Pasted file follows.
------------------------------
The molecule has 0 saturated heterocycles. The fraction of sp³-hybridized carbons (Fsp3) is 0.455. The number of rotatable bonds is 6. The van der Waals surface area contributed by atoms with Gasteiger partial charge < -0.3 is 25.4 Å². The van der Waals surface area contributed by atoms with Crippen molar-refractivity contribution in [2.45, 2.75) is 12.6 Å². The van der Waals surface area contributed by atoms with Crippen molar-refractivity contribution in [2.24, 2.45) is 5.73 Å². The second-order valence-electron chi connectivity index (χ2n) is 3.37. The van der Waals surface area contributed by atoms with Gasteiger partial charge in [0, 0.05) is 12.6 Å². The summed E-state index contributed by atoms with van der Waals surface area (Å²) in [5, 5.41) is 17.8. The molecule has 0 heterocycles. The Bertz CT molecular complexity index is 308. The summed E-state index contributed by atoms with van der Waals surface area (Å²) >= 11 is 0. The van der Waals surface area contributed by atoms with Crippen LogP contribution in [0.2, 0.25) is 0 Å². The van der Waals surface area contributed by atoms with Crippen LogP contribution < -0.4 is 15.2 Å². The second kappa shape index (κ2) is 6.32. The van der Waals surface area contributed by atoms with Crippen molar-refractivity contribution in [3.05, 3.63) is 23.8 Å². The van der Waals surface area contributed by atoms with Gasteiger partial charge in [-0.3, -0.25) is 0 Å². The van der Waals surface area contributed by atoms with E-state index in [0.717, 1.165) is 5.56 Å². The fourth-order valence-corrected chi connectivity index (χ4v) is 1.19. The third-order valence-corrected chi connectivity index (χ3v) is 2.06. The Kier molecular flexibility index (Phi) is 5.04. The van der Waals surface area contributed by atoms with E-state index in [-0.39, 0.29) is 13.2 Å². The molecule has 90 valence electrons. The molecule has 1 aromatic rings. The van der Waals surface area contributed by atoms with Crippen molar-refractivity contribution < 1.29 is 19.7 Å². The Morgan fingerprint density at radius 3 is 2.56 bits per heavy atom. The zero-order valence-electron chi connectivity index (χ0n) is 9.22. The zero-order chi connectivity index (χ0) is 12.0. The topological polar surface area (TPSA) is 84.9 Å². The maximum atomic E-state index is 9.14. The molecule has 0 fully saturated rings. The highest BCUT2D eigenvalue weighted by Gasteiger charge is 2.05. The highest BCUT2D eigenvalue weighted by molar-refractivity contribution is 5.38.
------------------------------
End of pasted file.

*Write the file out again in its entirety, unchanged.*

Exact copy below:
The molecule has 0 saturated heterocycles. The fraction of sp³-hybridized carbons (Fsp3) is 0.455. The number of rotatable bonds is 6. The van der Waals surface area contributed by atoms with Gasteiger partial charge < -0.3 is 25.4 Å². The van der Waals surface area contributed by atoms with Crippen molar-refractivity contribution in [2.45, 2.75) is 12.6 Å². The van der Waals surface area contributed by atoms with Crippen molar-refractivity contribution in [2.24, 2.45) is 5.73 Å². The second-order valence-electron chi connectivity index (χ2n) is 3.37. The van der Waals surface area contributed by atoms with Gasteiger partial charge in [0, 0.05) is 12.6 Å². The summed E-state index contributed by atoms with van der Waals surface area (Å²) in [5, 5.41) is 17.8. The molecule has 0 heterocycles. The Bertz CT molecular complexity index is 308. The summed E-state index contributed by atoms with van der Waals surface area (Å²) >= 11 is 0. The van der Waals surface area contributed by atoms with Crippen LogP contribution in [0.2, 0.25) is 0 Å². The van der Waals surface area contributed by atoms with Crippen LogP contribution < -0.4 is 15.2 Å². The second kappa shape index (κ2) is 6.32. The van der Waals surface area contributed by atoms with Crippen molar-refractivity contribution in [3.05, 3.63) is 23.8 Å². The van der Waals surface area contributed by atoms with Gasteiger partial charge in [-0.3, -0.25) is 0 Å². The van der Waals surface area contributed by atoms with E-state index in [0.717, 1.165) is 5.56 Å². The fourth-order valence-corrected chi connectivity index (χ4v) is 1.19. The third-order valence-corrected chi connectivity index (χ3v) is 2.06. The Kier molecular flexibility index (Phi) is 5.04. The van der Waals surface area contributed by atoms with E-state index in [-0.39, 0.29) is 13.2 Å². The molecule has 90 valence electrons. The molecule has 1 aromatic rings. The van der Waals surface area contributed by atoms with Crippen molar-refractivity contribution < 1.29 is 19.7 Å². The Morgan fingerprint density at radius 3 is 2.56 bits per heavy atom. The zero-order valence-electron chi connectivity index (χ0n) is 9.22. The zero-order chi connectivity index (χ0) is 12.0. The topological polar surface area (TPSA) is 84.9 Å². The maximum atomic E-state index is 9.14. The molecule has 0 fully saturated rings. The highest BCUT2D eigenvalue weighted by Gasteiger charge is 2.05. The highest BCUT2D eigenvalue weighted by molar-refractivity contribution is 5.38.